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Antikythera Mechanism. Hand made.

Additional information

Net Weight 0.444 kg
Ηeight 18 cm
Width 10 cm
Length 4.5 cm
Material Plaster

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Product Description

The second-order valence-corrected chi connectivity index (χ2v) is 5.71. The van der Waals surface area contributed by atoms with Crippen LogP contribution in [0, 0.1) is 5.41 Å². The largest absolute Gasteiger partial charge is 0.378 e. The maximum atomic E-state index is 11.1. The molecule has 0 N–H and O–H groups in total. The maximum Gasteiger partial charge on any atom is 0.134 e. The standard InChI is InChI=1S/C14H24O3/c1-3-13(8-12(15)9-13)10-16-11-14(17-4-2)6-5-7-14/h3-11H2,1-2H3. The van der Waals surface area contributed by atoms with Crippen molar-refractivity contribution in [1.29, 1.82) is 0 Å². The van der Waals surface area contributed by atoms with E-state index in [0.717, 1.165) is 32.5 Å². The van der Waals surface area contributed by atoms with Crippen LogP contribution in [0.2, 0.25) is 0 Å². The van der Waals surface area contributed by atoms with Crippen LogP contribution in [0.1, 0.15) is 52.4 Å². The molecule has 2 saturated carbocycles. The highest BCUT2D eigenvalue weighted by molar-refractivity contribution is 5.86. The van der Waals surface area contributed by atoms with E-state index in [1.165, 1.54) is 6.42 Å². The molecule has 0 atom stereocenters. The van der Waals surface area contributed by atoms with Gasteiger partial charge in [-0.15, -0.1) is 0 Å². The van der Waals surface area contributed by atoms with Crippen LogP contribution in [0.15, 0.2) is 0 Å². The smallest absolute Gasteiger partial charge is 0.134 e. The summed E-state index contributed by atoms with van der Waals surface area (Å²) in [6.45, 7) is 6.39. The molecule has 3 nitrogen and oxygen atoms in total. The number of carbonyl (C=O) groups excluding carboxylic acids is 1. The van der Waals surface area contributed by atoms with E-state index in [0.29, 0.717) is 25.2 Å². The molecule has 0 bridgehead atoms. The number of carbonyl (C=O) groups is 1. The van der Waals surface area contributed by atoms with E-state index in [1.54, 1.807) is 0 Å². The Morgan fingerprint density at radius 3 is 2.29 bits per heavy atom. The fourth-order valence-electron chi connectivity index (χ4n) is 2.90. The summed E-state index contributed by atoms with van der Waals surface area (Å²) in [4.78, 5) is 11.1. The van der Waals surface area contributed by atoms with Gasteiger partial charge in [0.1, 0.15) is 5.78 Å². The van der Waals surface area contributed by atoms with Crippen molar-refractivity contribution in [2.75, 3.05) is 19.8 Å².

A hand-crafted representation of the world’s first analog computer, found accidentally in 1900, by a group of Greek sponge divers from the island of Symi. This is a scale adaptation of the largest piece of the Mechanism, recovered from a roman-era shipwreck, discovered 40-60 meters deep, near the Greek island Antikythera, located in the Aegean Sea. The ship carried a huge number of artifacts dating back to as early as the 4th century BC. The 2000-year-old sophisticated, geared box was a scientific as well as technological breakthrough, invented to predict astronomical positions, eclipses, planetary orbits and perform calendrical calculations. The stunning multi-function device, dating back to as early as 87 BC, is the tangible evidence of the extraordinary mathematical and engineering capabilities of the ancient Greeks. It was designed to function as a portable tablet containing the mechanical movement - a range of interlocking gears made of bronze and a hand crank to give a turning movement to the geared mechanism, plus a display that showed astronomical information. The discovery of the Mechanism is profoundly important because it provides us the collected astronomical knowledge of the ancient Greeks at the time. Today, is regarded as the first known computer, preceding any other known clockwork mechanisms of similar complexity by more than a millennium. Hand made.